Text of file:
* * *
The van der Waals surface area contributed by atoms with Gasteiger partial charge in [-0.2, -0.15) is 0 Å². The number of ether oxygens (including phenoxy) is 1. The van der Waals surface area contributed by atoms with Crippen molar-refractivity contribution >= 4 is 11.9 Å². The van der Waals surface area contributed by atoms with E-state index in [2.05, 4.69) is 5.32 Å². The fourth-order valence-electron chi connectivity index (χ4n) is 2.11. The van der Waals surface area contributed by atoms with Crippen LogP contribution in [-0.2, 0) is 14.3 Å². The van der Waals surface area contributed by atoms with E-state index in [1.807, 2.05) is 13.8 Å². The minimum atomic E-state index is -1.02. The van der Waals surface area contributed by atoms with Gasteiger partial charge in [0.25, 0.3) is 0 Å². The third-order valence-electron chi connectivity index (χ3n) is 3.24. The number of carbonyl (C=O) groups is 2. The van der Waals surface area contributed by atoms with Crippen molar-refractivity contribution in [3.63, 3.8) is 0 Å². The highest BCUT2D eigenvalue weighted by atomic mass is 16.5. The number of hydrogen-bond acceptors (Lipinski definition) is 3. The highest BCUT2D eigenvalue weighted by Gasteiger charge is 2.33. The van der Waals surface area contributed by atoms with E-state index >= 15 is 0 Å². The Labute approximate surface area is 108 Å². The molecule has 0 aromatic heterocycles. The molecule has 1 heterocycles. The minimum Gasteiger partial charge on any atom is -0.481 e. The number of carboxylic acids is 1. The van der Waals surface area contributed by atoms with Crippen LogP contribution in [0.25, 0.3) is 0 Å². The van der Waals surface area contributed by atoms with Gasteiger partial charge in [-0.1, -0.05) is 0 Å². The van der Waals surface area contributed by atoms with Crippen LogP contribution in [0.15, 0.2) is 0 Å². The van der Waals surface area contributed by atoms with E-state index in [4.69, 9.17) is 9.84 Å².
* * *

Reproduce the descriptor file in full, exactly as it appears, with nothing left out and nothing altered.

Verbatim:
The van der Waals surface area contributed by atoms with Gasteiger partial charge in [-0.2, -0.15) is 0 Å². The number of ether oxygens (including phenoxy) is 1. The van der Waals surface area contributed by atoms with Crippen molar-refractivity contribution >= 4 is 11.9 Å². The van der Waals surface area contributed by atoms with E-state index in [2.05, 4.69) is 5.32 Å². The fourth-order valence-electron chi connectivity index (χ4n) is 2.11. The van der Waals surface area contributed by atoms with Crippen LogP contribution in [-0.2, 0) is 14.3 Å². The van der Waals surface area contributed by atoms with E-state index in [1.807, 2.05) is 13.8 Å². The minimum atomic E-state index is -1.02. The van der Waals surface area contributed by atoms with Gasteiger partial charge in [0.25, 0.3) is 0 Å². The third-order valence-electron chi connectivity index (χ3n) is 3.24. The number of carbonyl (C=O) groups is 2. The van der Waals surface area contributed by atoms with Crippen molar-refractivity contribution in [3.63, 3.8) is 0 Å². The highest BCUT2D eigenvalue weighted by atomic mass is 16.5. The number of hydrogen-bond acceptors (Lipinski definition) is 3. The highest BCUT2D eigenvalue weighted by Gasteiger charge is 2.33. The van der Waals surface area contributed by atoms with E-state index >= 15 is 0 Å². The Labute approximate surface area is 108 Å². The molecule has 0 aromatic heterocycles. The molecule has 1 heterocycles. The minimum Gasteiger partial charge on any atom is -0.481 e. The number of carboxylic acids is 1. The van der Waals surface area contributed by atoms with Crippen LogP contribution in [0.25, 0.3) is 0 Å². The van der Waals surface area contributed by atoms with Gasteiger partial charge in [-0.1, -0.05) is 0 Å². The van der Waals surface area contributed by atoms with Crippen LogP contribution in [0.15, 0.2) is 0 Å². The van der Waals surface area contributed by atoms with E-state index in [4.69, 9.17) is 9.84 Å².